DO YOU ASK QUESTIONS?
Emerald Group Publishing Innovation Manager Kat Palmer explains how curiosity and constraints form the catalyst for change, with a little help from Albert Einstein and Walt Disney.
The evolution of curiousness
Our curiosity forces us to ask questions and solve problems, leading to career progression and wisdom. Evolutionary theory has found that this curiosity requires the retention of childlike characteristics, which in turn gives us the capacity to learn. Curiosity, creative problem solving and learning from experience are essential workplace skills.
I form part of the innovation team at Emerald Group Publishing along with Bec Evans(co-founder of Write Track) and Andy Ireland, and it is our job to provide a safe space to explore our company’s curiosities. One way we do this is through a process called Spark Labs.
As Albert Einstein said, “The important thing is not to stop questioning. Curiosity has its own reason for existing.”
Acting on curiosity
Spark Labs allows for rapid prototyping and testing under the ultimate constraints; no time, no money, and a maximum of 8 participants. It is a concept we developed from Google Ventures: The Design Sprint.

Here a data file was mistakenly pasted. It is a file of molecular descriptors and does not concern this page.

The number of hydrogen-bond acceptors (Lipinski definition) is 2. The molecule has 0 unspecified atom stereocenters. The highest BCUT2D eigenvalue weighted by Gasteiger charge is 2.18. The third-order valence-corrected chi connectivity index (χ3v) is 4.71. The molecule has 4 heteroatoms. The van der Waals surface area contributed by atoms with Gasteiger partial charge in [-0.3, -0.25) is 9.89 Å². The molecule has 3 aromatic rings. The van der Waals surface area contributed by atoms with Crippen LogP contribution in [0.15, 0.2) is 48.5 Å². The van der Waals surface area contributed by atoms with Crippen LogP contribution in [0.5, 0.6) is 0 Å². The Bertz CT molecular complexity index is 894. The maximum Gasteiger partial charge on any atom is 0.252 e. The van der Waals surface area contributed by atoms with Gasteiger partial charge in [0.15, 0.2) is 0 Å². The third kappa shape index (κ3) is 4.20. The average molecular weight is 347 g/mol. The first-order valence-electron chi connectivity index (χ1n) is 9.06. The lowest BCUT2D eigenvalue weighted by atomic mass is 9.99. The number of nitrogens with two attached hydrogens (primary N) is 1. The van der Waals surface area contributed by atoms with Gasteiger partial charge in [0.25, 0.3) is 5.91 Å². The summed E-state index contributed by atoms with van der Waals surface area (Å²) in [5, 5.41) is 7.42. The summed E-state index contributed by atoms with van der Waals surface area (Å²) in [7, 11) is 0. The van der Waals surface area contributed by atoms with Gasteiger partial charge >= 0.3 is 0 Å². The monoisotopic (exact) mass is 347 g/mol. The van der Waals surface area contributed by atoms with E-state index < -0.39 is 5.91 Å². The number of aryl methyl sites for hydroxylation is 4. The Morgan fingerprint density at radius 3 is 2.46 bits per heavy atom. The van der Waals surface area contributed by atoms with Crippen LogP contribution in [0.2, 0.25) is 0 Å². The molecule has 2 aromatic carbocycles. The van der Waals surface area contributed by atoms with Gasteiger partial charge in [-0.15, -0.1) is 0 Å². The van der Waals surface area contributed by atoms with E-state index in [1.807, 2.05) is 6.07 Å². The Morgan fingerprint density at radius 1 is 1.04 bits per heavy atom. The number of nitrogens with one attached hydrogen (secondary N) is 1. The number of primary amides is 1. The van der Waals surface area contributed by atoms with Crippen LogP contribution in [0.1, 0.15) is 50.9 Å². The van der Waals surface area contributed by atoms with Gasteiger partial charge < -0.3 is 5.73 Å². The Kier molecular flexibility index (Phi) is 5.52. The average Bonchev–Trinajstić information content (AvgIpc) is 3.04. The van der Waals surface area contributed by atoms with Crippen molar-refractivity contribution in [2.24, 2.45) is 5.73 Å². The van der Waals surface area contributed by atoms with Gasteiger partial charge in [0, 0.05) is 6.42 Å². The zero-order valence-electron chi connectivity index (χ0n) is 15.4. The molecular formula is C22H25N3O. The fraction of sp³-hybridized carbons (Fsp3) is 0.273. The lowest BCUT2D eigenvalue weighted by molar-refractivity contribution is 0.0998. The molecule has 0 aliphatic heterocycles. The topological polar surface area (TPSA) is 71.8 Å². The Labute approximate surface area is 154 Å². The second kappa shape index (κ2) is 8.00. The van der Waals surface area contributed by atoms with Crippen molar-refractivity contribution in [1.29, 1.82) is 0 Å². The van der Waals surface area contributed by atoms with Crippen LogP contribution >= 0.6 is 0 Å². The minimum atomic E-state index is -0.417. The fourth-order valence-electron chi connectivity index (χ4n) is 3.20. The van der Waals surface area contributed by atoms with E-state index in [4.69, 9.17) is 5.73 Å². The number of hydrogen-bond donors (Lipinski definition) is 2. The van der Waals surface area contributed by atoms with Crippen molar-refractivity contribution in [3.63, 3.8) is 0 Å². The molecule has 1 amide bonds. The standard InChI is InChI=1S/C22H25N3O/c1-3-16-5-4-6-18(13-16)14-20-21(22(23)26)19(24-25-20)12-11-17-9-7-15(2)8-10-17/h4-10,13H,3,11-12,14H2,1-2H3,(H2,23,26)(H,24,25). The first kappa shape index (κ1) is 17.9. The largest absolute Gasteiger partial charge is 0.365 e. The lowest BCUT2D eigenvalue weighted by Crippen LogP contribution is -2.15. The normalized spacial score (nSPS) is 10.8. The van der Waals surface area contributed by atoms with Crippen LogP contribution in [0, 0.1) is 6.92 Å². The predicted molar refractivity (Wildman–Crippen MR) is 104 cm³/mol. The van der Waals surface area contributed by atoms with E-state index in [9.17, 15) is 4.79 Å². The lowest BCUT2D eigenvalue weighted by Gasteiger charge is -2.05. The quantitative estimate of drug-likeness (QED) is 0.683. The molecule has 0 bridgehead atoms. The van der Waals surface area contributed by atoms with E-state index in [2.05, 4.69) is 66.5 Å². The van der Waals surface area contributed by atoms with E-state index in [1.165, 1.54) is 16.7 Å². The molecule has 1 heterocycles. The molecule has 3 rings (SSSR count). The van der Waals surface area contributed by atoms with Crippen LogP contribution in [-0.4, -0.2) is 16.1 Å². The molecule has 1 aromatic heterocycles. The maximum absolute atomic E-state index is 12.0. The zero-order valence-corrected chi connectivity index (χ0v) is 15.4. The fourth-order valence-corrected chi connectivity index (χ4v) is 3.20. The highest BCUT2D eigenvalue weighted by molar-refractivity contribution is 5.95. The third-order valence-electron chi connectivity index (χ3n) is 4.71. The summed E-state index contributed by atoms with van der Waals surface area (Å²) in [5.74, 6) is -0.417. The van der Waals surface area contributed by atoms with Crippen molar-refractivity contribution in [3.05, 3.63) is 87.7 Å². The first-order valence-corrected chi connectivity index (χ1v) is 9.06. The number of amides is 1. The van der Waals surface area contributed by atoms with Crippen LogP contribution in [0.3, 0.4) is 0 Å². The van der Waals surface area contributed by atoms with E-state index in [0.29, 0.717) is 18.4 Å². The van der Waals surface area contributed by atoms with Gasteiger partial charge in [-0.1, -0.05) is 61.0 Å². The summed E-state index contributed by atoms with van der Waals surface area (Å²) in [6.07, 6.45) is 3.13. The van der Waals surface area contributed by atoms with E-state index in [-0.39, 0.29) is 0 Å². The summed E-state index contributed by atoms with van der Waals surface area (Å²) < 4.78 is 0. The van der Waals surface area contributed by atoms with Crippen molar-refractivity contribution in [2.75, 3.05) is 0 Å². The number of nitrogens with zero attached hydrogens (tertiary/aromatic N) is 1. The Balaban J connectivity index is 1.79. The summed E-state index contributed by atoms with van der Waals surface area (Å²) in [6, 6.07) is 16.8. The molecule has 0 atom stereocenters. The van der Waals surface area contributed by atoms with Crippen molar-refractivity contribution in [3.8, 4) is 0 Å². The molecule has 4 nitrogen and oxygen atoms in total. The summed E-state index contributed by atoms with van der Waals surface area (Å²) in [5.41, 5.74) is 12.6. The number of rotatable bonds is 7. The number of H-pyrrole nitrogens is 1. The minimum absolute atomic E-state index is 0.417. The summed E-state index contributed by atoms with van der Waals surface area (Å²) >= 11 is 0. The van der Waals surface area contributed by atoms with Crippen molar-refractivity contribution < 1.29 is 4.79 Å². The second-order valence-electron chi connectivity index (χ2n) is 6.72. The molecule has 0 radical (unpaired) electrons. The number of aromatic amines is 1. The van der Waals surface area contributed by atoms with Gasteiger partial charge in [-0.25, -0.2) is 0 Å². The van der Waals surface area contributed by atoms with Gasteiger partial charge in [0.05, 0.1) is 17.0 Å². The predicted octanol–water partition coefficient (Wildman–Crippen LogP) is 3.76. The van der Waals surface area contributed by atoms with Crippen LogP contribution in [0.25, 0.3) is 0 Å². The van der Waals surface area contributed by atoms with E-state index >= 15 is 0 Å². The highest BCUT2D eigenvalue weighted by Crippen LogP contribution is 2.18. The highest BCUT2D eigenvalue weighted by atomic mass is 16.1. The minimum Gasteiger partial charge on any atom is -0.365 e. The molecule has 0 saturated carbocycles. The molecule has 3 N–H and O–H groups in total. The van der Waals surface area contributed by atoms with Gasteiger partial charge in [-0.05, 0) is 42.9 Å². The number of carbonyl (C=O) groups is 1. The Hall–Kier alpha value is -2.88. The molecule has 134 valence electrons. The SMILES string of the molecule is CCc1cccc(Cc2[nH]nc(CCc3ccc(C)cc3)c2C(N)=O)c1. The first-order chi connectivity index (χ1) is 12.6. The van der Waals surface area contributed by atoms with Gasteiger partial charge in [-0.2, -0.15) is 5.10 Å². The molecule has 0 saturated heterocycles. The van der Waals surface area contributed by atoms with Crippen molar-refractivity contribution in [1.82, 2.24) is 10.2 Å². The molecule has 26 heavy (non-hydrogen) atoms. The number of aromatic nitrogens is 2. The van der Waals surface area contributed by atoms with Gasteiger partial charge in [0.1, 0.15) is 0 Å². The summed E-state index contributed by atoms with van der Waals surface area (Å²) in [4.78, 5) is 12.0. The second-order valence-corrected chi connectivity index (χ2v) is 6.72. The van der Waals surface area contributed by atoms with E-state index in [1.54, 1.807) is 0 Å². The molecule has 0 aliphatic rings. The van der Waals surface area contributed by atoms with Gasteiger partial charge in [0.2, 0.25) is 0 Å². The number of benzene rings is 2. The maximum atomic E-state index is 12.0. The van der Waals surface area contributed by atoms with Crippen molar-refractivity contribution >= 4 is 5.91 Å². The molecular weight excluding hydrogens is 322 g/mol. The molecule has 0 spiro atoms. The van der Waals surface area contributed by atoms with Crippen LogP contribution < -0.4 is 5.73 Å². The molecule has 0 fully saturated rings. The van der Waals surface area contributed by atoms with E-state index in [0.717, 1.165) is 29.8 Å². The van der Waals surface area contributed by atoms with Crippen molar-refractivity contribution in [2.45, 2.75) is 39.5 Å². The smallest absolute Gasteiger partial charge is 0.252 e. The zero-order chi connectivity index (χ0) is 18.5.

Offering a dedicated innovation space, with clear rules on the removal of judgement, hierarchy and sitting down, a Spark Lab gives freedom to explore problems which are ‘stuck’ without political pressures or the demands of our ‘real jobs’ getting in the way.
A case study
The Case study method is a way of teaching that involves students working together to find solutions to genuine business problems. Case studies are predominantly paper-based and static. A colleague wanted to explore what the case study of the future would look like, they asked us to help them investigate by running tests with students.
A colleague came to us and asked for help to define and test what a live case study could look like for Emerald. We quickly recruited seven curious colleagues to join us, and in just 5 working days transformed user insights into a prototype app of a live case study, took it to universities and tested it with users.
With deliberately limited time and budget we experimented in a safe space, and discovered real insights which have impacted the development of live case studies for Emerald.
Curiosity keeps us moving
Why do people get involved? People first join a Spark! Lab because they’re curious. They keep coming back because we are enabling their curiosity to drive actions fast; we unstick problems, and get people to ‘the next step’… and, it’s actually really fun!
Walt Disney summarised the importance of curiosity in a way which I believe we should all aspire to:
“Around here, however, we don’t look backwards for very long. We keep moving forward, opening up new doors and doing new things, because we’re curious…and curiosity keeps leading us down new paths.”
Ask more questions
I offer you a challenge: Ask more questions. We are curious so we can learn, experiment, fail and improve, in work and in life. We all have opportunities to explore new paths, but in order to do so we need more questions to be asked, and more curious people to step forward to answer them.
Originally published at www.linkedin.com.